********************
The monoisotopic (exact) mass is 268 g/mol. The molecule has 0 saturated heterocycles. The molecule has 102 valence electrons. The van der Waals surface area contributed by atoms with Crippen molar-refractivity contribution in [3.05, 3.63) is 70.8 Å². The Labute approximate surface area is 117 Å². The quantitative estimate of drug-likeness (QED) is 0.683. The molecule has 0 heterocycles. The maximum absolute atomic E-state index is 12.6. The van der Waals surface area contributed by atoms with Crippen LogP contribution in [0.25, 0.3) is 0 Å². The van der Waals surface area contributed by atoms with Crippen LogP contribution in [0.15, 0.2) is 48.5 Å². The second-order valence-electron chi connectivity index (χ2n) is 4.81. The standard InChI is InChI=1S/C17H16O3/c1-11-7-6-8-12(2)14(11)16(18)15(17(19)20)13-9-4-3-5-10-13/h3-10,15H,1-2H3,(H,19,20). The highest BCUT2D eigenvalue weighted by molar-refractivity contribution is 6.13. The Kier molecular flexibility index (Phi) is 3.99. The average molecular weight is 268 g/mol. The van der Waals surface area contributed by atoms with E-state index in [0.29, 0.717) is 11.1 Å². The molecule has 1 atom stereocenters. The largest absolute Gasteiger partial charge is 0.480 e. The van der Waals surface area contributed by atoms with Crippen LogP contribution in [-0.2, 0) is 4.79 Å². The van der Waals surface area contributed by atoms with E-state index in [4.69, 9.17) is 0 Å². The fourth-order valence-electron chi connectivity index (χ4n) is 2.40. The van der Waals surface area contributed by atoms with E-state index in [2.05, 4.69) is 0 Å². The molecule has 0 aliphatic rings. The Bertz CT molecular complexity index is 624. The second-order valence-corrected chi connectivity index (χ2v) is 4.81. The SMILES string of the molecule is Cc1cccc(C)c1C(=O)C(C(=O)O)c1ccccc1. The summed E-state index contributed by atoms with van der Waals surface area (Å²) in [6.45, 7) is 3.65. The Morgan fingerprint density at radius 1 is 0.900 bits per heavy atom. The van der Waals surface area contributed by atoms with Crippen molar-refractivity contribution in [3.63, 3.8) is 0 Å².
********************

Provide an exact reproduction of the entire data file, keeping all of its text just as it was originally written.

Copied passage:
The monoisotopic (exact) mass is 268 g/mol. The molecule has 0 saturated heterocycles. The molecule has 102 valence electrons. The van der Waals surface area contributed by atoms with Crippen molar-refractivity contribution in [3.05, 3.63) is 70.8 Å². The Labute approximate surface area is 117 Å². The quantitative estimate of drug-likeness (QED) is 0.683. The molecule has 0 heterocycles. The maximum absolute atomic E-state index is 12.6. The van der Waals surface area contributed by atoms with Crippen LogP contribution in [0.25, 0.3) is 0 Å². The van der Waals surface area contributed by atoms with Crippen LogP contribution in [0.15, 0.2) is 48.5 Å². The second-order valence-electron chi connectivity index (χ2n) is 4.81. The standard InChI is InChI=1S/C17H16O3/c1-11-7-6-8-12(2)14(11)16(18)15(17(19)20)13-9-4-3-5-10-13/h3-10,15H,1-2H3,(H,19,20). The highest BCUT2D eigenvalue weighted by molar-refractivity contribution is 6.13. The Kier molecular flexibility index (Phi) is 3.99. The average molecular weight is 268 g/mol. The van der Waals surface area contributed by atoms with E-state index in [0.29, 0.717) is 11.1 Å². The molecule has 1 atom stereocenters. The largest absolute Gasteiger partial charge is 0.480 e. The van der Waals surface area contributed by atoms with Crippen LogP contribution in [-0.2, 0) is 4.79 Å². The van der Waals surface area contributed by atoms with E-state index in [4.69, 9.17) is 0 Å². The fourth-order valence-electron chi connectivity index (χ4n) is 2.40. The van der Waals surface area contributed by atoms with E-state index in [2.05, 4.69) is 0 Å². The molecule has 0 aliphatic rings. The Bertz CT molecular complexity index is 624. The second-order valence-corrected chi connectivity index (χ2v) is 4.81. The SMILES string of the molecule is Cc1cccc(C)c1C(=O)C(C(=O)O)c1ccccc1. The summed E-state index contributed by atoms with van der Waals surface area (Å²) in [6.45, 7) is 3.65. The Morgan fingerprint density at radius 1 is 0.900 bits per heavy atom. The van der Waals surface area contributed by atoms with Crippen molar-refractivity contribution in [3.63, 3.8) is 0 Å².